So what? So, the state says, the panel's conclusions are flawed because they rely on data from scientists with an agenda, some of them exposed in the e-mails. "Dr. Jones and his colleagues were far from objective," the petition states. "To the contrary, there is overwhelming evidence of outcome-oriented conduct that severely undermines the objectivity of their scientific research." The petition specifies scientists whose impartiality the attorney general questions.
To plumb Abbott's point, we reviewed news and opinion articles about the panel and its 2007 report shared by his office. Some highlights: The report misstates the year by which Himalayan glaciers are expected to melt (an error, for which the panel offered a correction this year, that looks like a typo); incorrectly overstates how much of Holland rests below sea level; doesn't support an assertion that global warming could soon cut rain-fed north African crop production in half; and includes a statement about rain forests in South America shrinking for lack of rain that might not be proving out.
Broadly, critics including some American scientists have called for the panel to open its next report to doubts about the science and to scientists who point out uncertainties. Separately, an arm of the United Nations agreed in February to review the panel; a report is expected in August. Achim Steiner, executive director of the United Nations Environment Programme's Governing Council, was quoted in The Telegraph newspaper saying the IPCC faced a crisis of public confidence.
Amid the hubbub, there's no sign of nations forsaking the panel.
Two leading British and American scientists have been among onlookers to stress that nothing has undermined the panel's 2007 conclusion that human activities are almost certainly contributing to global warming. Robert Watson, environment minister for the British government and a former head of the IPCC, was quoted by The Telegraph saying: "It is concerning that these mistakes have appeared in the IPCC report, but there is no doubt the earth’s climate is changing and the only way we can explain those changes is primarily human activity." Ralph Cicerone, president of the National Academies of Science and chairman of the National Research Council, wrote in Science magazine that the exposed e-mails "raised concern about the standards of science and has damaged public trust in what scientists do." Yet his "reading of the vast scientific literature on climate change is that our understanding is undiminished by this incident."
Later, Cicerone was quoted telling scientists they need to redouble their efforts to share the implications of climate change with the public. "A lot of what we need to do," he said, "is translate basic information into terms the public can understand." At the same meeting, Jerry North, a professor of atmospheric sciences at Texas A&M University, was quoted saying there "has been no change in the scientific community" in the consensus that global average temperatures have been steadily climbing since the mid-20th century.
John Nielson-Gammon, the Texas state climatologist, recently told us he believes about 95 percent of what the panel concludes. "It’s probably as good as it gets in terms of a comprehensive analysis done by scientists of a comprehensive... far-reaching issue," he said. "If you're going to rely on something external, that’s the document to rely upon."
Where does all this leave Abbott's statement?
True, instead of producing on its own research, the EPA instead relied on the work of three other entities.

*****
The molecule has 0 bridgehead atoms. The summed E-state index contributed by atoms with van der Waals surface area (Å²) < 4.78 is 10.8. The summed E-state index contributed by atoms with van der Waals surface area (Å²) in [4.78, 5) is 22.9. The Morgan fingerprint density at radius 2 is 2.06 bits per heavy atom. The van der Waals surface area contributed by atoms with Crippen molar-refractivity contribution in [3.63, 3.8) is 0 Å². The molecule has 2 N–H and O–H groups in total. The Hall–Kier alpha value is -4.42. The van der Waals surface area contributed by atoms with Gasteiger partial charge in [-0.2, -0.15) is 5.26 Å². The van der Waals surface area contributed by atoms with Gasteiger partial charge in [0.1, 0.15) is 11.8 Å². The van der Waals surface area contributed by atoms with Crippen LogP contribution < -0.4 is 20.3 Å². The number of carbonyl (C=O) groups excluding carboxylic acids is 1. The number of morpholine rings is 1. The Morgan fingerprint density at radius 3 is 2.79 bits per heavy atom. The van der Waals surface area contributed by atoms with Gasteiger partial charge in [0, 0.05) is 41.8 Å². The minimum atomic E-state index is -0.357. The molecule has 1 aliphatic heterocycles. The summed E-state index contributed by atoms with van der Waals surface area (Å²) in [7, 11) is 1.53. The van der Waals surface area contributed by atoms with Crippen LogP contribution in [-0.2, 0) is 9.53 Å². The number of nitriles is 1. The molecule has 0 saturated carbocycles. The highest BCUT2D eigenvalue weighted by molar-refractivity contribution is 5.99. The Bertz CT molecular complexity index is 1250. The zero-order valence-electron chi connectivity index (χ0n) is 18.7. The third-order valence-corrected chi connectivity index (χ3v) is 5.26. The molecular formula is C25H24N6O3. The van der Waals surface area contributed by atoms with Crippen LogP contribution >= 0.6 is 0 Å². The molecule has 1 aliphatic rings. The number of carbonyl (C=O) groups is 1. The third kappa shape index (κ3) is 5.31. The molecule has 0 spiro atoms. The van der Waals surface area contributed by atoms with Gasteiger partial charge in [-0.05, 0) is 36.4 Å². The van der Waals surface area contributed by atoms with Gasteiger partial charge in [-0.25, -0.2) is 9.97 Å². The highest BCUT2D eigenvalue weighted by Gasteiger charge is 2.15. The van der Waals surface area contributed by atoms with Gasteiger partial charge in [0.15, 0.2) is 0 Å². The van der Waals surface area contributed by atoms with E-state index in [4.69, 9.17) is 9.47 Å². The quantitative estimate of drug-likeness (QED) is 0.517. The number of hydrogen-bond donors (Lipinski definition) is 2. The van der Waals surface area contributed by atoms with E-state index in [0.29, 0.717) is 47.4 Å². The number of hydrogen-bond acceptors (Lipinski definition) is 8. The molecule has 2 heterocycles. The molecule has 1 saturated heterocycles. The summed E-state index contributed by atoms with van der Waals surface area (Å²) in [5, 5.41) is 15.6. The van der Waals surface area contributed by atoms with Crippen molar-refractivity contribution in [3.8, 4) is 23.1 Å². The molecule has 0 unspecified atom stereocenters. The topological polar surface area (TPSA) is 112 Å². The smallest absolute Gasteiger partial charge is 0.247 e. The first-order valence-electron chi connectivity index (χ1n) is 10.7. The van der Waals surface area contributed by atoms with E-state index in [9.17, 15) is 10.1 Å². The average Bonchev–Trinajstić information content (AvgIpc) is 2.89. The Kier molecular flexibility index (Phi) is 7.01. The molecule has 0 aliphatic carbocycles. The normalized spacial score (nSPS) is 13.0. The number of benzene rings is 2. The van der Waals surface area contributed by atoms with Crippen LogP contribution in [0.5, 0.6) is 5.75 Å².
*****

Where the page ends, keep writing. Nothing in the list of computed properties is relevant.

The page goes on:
But calling it "outsourcing" is highly misleading because it suggests the agency was shirking its duties. It wasn't. In choosing to use the work of those agencies, particularly the IPCC, the EPA was relying on a large international group of scientists that has reached consensus from thousands of studies. That's a far more comprehensive review than anything the EPA could have done.
Abbott also overreaches saying the panel is scandal-plagued and can't be considered objective or trustworthy. Yes, the stolen e-mails have raised questions about a small number of scientists, but the e-mails have not undercut the validity of the panel's main findings.
Bottom line: There's a small bit of truth in Abbott's claim, the part that the EPA is relying on outsiders. But his statement is misleading because he implies the EPA has shirked its duties when in fact it is relying on three groups that have synthesized thousands of scientific studies -- almost certainly far more work than the EPA could ever do itself. And yes, the e-mails have raised questions about the work of a clutch of scientists, but they have not put a significant dent in conclusions reached by the IPCC.
We rate Abbott's statement Barely True.
Editor's note: This statement was rated Barely True when it was published. On July 27, 2011, we changed the name for the rating to Mostly False.
Greg Abbott, attorney general of Texas, "Petition for Reconsideration of Endangerment and Cause or Contribute Findings for Greenhouse Gases Under Section 202(a) of the Clean Air Act," submitted Feb. 16, 2010; Links to news and opinion articles re. the Intergovernmental Panel on Climate Change, May 5, 2010
American Association for the Advancement of Science, press release, "Science Community Stands Behind Evidence for Climate Change, Top Scientists Say at AAAS" Feb. 19, 2010 (accessed May 6, 2010)
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Ralph Cicerone, president, U.S. National Academy of Sciences, editorial, Science magazine, Feb. 5, 2010 (summary) (accessed May 6, 2010)
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E-mail, Catherine C. Milbourn, senior press officer, Office of Media Relations, U.S. Environmental Protection Agency, (response to interview request by PolitiFact Texas re. statement on endangerment), May 3, 2010
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The Yale Forum on Climate Change and the Media, "Anatomy of IPCC’s Mistake on Himalayan Glaciers and Year 2035," Feb. 4, 2010 (accessed May 3, 2010)